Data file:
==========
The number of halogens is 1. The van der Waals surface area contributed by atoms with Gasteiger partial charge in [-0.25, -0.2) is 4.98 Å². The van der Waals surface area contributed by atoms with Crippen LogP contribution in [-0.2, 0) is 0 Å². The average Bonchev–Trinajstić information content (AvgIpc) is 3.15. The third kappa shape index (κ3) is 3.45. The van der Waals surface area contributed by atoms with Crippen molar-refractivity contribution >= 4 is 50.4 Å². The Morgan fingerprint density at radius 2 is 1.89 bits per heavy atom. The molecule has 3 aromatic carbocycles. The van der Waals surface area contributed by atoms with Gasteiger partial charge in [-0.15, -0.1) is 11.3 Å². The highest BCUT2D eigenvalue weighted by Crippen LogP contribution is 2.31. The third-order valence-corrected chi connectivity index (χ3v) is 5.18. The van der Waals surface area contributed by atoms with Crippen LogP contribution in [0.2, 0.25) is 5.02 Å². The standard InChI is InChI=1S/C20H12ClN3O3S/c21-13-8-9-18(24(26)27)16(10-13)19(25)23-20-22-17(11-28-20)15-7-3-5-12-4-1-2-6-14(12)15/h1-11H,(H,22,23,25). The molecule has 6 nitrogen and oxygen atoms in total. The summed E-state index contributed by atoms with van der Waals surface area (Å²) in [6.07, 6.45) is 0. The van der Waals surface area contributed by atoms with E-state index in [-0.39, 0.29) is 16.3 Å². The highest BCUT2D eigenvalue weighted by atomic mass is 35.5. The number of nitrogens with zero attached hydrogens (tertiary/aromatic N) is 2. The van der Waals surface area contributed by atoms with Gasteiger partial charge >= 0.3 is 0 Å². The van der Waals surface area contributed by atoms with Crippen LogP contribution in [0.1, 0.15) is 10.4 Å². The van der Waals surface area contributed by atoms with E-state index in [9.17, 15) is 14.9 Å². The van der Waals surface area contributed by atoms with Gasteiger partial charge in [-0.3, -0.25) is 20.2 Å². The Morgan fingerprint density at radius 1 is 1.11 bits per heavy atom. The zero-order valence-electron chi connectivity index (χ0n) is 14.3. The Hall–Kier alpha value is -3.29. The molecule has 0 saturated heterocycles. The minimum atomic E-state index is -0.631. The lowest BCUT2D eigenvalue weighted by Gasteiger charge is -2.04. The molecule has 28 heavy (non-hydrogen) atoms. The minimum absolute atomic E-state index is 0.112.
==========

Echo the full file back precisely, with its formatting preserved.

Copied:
The number of halogens is 1. The van der Waals surface area contributed by atoms with Gasteiger partial charge in [-0.25, -0.2) is 4.98 Å². The van der Waals surface area contributed by atoms with Crippen LogP contribution in [-0.2, 0) is 0 Å². The average Bonchev–Trinajstić information content (AvgIpc) is 3.15. The third kappa shape index (κ3) is 3.45. The van der Waals surface area contributed by atoms with Crippen molar-refractivity contribution >= 4 is 50.4 Å². The Morgan fingerprint density at radius 2 is 1.89 bits per heavy atom. The molecule has 3 aromatic carbocycles. The van der Waals surface area contributed by atoms with Gasteiger partial charge in [-0.15, -0.1) is 11.3 Å². The highest BCUT2D eigenvalue weighted by Crippen LogP contribution is 2.31. The third-order valence-corrected chi connectivity index (χ3v) is 5.18. The van der Waals surface area contributed by atoms with Crippen LogP contribution in [0.2, 0.25) is 5.02 Å². The standard InChI is InChI=1S/C20H12ClN3O3S/c21-13-8-9-18(24(26)27)16(10-13)19(25)23-20-22-17(11-28-20)15-7-3-5-12-4-1-2-6-14(12)15/h1-11H,(H,22,23,25). The molecule has 6 nitrogen and oxygen atoms in total. The summed E-state index contributed by atoms with van der Waals surface area (Å²) in [6.07, 6.45) is 0. The van der Waals surface area contributed by atoms with E-state index in [-0.39, 0.29) is 16.3 Å². The highest BCUT2D eigenvalue weighted by atomic mass is 35.5. The number of nitrogens with zero attached hydrogens (tertiary/aromatic N) is 2. The van der Waals surface area contributed by atoms with Gasteiger partial charge >= 0.3 is 0 Å². The van der Waals surface area contributed by atoms with Crippen LogP contribution in [0.1, 0.15) is 10.4 Å². The van der Waals surface area contributed by atoms with E-state index in [9.17, 15) is 14.9 Å². The van der Waals surface area contributed by atoms with Gasteiger partial charge in [-0.3, -0.25) is 20.2 Å². The Morgan fingerprint density at radius 1 is 1.11 bits per heavy atom. The zero-order valence-electron chi connectivity index (χ0n) is 14.3. The Hall–Kier alpha value is -3.29. The molecule has 0 saturated heterocycles. The minimum atomic E-state index is -0.631. The lowest BCUT2D eigenvalue weighted by Gasteiger charge is -2.04. The molecule has 28 heavy (non-hydrogen) atoms. The minimum absolute atomic E-state index is 0.112.